Mr. James Clappison (Hertsmere): Are not parents of secondary school children likely to be more than a little sceptical at the Minister's claim that the Government have fulfilled their pledge when the number of children in classes of more than 30 in secondary schools has risen by 25 per cent. since they came to office? Is not class size also important in secondary schools, as the Secondary Heads Association has pointed out? Larger classes in secondary schools make teaching even more stressful in schools in which it is already difficult to teach. Is not the situation especially bad in the former grant-maintained schools, which have lost hundreds of thousands of pounds in some cases through starvation of funding since this Government came to office? Given that the parents of children in secondary schools may well be waking up to the fact that they face large extra taxation as the result of the loss of the married couples allowance, are they not fully justified in concluding that in that area, as in so many others, the Government are taxing more and delivering less?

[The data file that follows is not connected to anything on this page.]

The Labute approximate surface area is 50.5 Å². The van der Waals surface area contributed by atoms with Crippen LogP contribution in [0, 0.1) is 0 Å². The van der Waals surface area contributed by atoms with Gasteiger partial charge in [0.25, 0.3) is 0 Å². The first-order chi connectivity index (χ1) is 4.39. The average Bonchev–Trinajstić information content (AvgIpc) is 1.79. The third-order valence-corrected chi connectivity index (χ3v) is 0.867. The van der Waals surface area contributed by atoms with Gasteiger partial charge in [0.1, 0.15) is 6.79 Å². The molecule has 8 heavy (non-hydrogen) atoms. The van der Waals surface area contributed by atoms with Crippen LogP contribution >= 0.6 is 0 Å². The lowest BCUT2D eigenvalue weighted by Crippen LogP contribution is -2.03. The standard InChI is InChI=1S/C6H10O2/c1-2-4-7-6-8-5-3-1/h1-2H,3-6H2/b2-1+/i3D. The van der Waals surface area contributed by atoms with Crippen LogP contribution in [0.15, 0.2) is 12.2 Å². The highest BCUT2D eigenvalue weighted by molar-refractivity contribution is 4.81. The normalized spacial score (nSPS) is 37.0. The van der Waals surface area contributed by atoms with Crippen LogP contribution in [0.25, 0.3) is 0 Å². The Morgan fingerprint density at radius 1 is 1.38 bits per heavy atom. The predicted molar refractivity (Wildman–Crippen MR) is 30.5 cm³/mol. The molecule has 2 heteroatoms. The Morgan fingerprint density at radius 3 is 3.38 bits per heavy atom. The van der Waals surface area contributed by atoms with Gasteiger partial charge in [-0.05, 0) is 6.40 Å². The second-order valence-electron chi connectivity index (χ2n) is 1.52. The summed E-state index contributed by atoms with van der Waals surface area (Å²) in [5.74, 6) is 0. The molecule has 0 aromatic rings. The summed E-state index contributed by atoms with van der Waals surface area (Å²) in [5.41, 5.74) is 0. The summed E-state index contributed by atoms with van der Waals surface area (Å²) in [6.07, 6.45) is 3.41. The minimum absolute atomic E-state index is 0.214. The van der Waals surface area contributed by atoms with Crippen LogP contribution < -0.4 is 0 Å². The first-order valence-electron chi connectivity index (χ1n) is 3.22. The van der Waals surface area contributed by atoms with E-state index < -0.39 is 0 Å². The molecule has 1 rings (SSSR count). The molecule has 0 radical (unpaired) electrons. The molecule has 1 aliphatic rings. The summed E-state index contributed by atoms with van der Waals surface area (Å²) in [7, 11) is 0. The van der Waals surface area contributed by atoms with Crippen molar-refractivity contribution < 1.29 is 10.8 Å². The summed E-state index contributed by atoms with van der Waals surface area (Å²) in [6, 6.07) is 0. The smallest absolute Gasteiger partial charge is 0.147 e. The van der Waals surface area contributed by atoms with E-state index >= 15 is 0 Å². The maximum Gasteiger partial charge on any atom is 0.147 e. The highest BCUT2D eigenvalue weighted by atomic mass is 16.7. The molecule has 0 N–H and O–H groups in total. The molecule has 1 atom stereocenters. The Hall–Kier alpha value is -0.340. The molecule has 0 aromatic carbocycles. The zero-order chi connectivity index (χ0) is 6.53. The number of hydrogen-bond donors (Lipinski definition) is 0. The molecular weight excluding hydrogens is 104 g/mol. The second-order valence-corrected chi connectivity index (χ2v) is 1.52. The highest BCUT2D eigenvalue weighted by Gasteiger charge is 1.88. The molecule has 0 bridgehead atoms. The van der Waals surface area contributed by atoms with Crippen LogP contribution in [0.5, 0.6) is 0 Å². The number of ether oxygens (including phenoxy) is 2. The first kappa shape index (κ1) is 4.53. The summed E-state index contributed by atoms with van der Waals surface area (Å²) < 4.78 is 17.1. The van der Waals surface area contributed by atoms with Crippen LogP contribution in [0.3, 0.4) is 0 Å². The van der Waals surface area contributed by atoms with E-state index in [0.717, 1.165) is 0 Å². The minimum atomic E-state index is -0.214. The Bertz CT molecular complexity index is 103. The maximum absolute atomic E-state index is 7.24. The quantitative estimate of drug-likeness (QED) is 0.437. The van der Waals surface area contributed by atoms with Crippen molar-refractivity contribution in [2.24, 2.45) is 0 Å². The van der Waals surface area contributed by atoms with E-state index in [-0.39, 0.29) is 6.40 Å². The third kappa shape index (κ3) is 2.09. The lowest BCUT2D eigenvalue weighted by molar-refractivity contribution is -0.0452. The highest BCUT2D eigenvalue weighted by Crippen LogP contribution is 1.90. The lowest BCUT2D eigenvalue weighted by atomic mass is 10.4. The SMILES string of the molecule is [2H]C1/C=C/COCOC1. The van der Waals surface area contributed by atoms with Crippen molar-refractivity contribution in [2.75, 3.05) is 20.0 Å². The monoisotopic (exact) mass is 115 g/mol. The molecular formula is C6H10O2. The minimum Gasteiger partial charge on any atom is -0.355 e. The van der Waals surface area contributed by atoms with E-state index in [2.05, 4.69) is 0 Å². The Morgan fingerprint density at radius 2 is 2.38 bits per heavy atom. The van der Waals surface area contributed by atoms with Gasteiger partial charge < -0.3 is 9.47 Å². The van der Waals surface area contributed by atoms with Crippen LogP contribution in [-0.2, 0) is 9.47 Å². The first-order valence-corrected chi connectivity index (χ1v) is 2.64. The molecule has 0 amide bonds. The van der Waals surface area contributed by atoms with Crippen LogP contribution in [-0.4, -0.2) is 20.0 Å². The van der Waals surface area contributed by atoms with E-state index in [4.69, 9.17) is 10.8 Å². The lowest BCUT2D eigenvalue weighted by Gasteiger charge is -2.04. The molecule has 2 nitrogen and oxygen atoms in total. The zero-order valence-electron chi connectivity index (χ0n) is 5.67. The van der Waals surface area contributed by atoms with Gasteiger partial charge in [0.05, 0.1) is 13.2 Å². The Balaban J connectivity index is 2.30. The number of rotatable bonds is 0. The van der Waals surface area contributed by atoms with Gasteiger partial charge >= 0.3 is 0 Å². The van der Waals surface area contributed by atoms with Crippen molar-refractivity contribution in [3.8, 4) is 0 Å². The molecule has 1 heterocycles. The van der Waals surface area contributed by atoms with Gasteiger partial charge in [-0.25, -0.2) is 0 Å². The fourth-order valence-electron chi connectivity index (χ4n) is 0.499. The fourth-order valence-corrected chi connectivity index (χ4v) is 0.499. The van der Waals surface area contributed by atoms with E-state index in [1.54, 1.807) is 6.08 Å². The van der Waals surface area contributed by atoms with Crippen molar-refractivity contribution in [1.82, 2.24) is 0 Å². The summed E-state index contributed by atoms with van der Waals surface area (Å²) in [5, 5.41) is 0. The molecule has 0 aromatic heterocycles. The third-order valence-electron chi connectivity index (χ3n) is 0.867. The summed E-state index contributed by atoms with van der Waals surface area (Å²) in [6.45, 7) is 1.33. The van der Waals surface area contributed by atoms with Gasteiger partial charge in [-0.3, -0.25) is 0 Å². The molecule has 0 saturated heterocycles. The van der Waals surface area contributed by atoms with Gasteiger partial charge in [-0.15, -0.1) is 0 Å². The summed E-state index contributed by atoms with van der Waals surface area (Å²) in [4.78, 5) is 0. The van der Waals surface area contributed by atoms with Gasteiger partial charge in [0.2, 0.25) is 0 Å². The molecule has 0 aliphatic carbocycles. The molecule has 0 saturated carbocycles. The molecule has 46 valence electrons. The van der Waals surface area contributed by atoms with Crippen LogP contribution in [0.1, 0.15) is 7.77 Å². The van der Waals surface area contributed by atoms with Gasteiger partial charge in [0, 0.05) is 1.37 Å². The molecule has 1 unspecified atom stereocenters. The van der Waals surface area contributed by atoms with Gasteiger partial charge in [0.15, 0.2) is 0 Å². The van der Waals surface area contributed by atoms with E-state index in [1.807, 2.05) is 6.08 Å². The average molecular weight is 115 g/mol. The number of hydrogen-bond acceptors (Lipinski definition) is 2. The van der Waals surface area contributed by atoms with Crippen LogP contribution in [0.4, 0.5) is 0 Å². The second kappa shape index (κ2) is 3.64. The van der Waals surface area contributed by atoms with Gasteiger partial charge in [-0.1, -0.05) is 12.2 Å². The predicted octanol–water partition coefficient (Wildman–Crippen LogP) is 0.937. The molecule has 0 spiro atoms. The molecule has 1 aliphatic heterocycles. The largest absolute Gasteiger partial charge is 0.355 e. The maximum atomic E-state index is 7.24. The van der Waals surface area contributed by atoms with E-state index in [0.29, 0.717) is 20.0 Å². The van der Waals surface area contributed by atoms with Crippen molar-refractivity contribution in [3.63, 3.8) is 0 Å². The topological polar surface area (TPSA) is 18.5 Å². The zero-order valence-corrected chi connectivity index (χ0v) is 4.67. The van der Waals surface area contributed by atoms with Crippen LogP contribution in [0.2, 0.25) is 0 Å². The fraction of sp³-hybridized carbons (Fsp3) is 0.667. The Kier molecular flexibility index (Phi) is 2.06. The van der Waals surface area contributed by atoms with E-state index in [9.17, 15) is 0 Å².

Ms Morris: I have always thought it sad--although perhaps only to be expected--that every single question on class size from the Opposition has concentrated solely on secondary schools, because our record in key stages 1 and 2 is good and shows that we are delivering the goods. It is amazing that Opposition Front Benchers have not yet woken up to the announcement that was made on Tuesday. The Chancellor put more money directly into secondary school budgets. The amount of money that will go into those budgets on 1 April is enough to pay for an extra 3,500 teachers, which is three times as many teachers as would be needed to reverse the recent trend in secondary class sizes. Indeed, in the constituency of the hon. Member for Maidenhead (Mrs. May), primary schools will receive £210,000 and secondary schools will receive £280,000.

The Government have already delivered class size success at key stages 1 and 2. We made the pledge and we have delivered, and the money is now in the hands of head teachers, so that if they decide to do so they can pay

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for teachers to reduce class sizes in the next financial year. That is good news for teachers, good news for schools and good news for pupils--but poor news for the Opposition.

Literacy

7. Ms Joan Ryan (Enfield, North): What plans he has to tackle literacy problems among secondary school pupils. [114603]